Lymphedema requires diligence all seasons. Do not let icy cold weather catch you or your lymphedema, unaware. Take precautions to protect yourself.
Felicia Mitchell is a poet and writer who makes her home in southwestern Virginia, where she teaches at Emory & Henry College. She was diagnosed with Stage 2b HER2-positive breast cancer in 2010. Website: www.feliciamitchell.netLymphedema requires diligence all seasons.
Summer, we are diligent to avoid sunburns, insect bites and poison ivy. In the winter, moisturizing is even more important as skin is dryer than usual. Autumn and spring? The usual precautions are best kept in mind. Raking, for example, might require an arm sleeve if you do not wear one daily. When planting bulbs and seeds, gardening gloves are helpful.
Lymphedema requires a special diligence in winter.
Now it is winter. It has been cold where I live, which means that the twinges I feel in my arm when I need a compression arm sleeve have been more frequent. Extreme temperatures, hot or cold, are not good for lymphedema. With temperatures ranging from 1 degrees on up, I have had to work hard to avoid additional swelling and to listen to the lessons of the aches and pains that herald a flare.
Over the holiday season, my dryer broke. Cleaning up the basement for the arrival of a new dryer was not so arduous. I also needed to clean the steps into the basement, though, a chore I usually save for spring. Cleaning the steps meant sweeping pine needles and fallen leaves and carrying them into the woods. I thought I was prepared for that, but I was wrong.
Dressed for the exercise opportunity, I wore a sweater, warm cap and down vest, plenty for an active half hour outside. Now and then, during the half hour, I would go back inside the basement to warm up. At some point, though, I realized that my right hand was numb. My left hand? It was fine. I put on gloves, which I should have worn from the start, to finish my chore. Instead of feeling a sense of accomplishment then, I felt worried.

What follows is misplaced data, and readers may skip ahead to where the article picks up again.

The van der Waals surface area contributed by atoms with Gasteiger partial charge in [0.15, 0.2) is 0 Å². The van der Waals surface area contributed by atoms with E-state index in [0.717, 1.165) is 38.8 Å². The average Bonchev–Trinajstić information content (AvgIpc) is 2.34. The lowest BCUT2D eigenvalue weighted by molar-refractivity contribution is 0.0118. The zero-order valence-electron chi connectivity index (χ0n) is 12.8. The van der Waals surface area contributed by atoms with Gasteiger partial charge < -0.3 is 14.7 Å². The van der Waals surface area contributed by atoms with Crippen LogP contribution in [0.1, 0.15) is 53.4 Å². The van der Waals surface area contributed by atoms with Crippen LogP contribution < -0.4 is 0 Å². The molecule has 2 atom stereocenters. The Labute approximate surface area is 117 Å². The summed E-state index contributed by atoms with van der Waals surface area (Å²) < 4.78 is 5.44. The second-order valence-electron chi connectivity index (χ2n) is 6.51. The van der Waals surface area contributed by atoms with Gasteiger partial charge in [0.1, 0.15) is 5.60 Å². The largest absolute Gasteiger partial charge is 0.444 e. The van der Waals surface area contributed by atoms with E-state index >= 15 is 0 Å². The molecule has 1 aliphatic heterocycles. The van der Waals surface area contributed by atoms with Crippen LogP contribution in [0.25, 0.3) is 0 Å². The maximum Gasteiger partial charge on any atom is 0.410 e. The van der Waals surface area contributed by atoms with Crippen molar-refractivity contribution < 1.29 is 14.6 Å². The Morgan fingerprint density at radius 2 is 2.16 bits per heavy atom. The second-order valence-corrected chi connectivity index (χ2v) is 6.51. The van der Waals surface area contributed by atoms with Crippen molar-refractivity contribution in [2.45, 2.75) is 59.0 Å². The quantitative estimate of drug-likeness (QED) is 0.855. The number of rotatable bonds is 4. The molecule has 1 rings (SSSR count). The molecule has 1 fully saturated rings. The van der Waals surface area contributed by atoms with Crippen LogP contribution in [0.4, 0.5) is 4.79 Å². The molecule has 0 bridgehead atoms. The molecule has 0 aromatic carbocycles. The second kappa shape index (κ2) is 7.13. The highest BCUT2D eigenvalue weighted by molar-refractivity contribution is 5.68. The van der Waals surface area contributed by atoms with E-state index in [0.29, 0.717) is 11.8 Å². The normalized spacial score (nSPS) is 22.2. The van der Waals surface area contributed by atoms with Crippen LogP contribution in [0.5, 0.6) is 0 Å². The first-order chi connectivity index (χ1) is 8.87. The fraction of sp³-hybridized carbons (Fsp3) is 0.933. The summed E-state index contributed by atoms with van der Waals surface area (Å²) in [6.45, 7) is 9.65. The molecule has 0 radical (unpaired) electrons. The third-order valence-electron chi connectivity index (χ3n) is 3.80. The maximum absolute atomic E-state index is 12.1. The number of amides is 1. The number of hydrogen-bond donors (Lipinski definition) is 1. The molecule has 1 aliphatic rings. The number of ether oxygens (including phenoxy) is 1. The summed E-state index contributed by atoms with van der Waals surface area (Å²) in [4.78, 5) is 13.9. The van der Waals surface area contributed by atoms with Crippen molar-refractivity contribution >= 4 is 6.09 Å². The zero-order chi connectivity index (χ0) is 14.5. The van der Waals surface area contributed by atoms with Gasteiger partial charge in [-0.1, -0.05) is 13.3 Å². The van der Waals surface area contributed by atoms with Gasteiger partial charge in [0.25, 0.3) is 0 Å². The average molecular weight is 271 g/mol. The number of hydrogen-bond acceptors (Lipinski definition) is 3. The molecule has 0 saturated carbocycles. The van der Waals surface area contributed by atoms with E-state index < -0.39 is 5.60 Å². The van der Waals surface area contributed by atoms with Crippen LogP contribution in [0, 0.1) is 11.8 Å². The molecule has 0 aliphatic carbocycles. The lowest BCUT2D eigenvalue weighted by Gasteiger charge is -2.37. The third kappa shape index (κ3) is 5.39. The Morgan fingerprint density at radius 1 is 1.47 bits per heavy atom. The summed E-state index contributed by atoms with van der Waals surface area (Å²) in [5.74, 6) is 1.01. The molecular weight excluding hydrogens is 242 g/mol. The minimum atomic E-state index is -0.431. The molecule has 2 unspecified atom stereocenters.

I should have worn both compression sleeve and gloves for my cold-weather activity that turned me, a breast cancer survivor with lymphedema, into a science experiment. It was 15 degrees outside when I swept up the debris on the steps to tote to the woods. Curiously, that temperature did not affect my active left hand at all. It was my right hand that started to go numb. If you believe your lymphedema is under control, as I like to, this sort of experience is a wake-up call.
Lymphedema means paying attention to the thermometer, high to low.
I am embarrassed to admit that I put myself at risk. I am usually so on top of the lymphedema challenge. Sometimes, I guess, we forget we are vulnerable. I want to forge ahead through life's challenges as if cancer or lymphedema never happened. It makes me feel more powerful if I can shovel the snow off my driveway or clean up for a delivery crew.
I should think twice before impressing myself with my dexterity. Next time, I will.
Some of you, likely most of you, are already as diligent as you need to be to stay on top of the challenge of lymphedema. If not, live and learn. Do not do what I did. Be careful in cold weather. Protect yourself and